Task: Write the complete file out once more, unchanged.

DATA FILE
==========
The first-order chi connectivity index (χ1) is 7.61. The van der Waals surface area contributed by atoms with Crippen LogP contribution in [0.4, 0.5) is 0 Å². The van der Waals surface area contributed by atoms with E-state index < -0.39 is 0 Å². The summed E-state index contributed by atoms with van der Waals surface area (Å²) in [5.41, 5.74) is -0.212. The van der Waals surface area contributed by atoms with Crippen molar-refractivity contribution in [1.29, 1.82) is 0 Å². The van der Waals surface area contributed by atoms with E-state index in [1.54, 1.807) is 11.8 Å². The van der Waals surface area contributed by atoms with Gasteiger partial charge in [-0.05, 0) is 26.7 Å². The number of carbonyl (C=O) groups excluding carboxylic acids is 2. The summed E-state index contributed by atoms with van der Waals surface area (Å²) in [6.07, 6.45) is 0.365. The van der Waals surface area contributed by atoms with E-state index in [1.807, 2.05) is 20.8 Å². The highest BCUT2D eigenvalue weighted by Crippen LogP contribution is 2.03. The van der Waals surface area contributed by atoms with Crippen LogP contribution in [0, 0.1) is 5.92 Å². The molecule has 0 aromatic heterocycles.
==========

The first-order chi connectivity index (χ1) is 7.61. The van der Waals surface area contributed by atoms with Crippen LogP contribution in [0.4, 0.5) is 0 Å². The van der Waals surface area contributed by atoms with E-state index < -0.39 is 0 Å². The summed E-state index contributed by atoms with van der Waals surface area (Å²) in [5.41, 5.74) is -0.212. The van der Waals surface area contributed by atoms with Crippen molar-refractivity contribution in [1.29, 1.82) is 0 Å². The van der Waals surface area contributed by atoms with E-state index in [1.54, 1.807) is 11.8 Å². The van der Waals surface area contributed by atoms with Gasteiger partial charge in [-0.05, 0) is 26.7 Å². The number of carbonyl (C=O) groups excluding carboxylic acids is 2. The summed E-state index contributed by atoms with van der Waals surface area (Å²) in [6.07, 6.45) is 0.365. The van der Waals surface area contributed by atoms with E-state index in [1.807, 2.05) is 20.8 Å². The highest BCUT2D eigenvalue weighted by Crippen LogP contribution is 2.03. The van der Waals surface area contributed by atoms with Crippen LogP contribution in [0, 0.1) is 5.92 Å². The molecule has 0 aromatic heterocycles.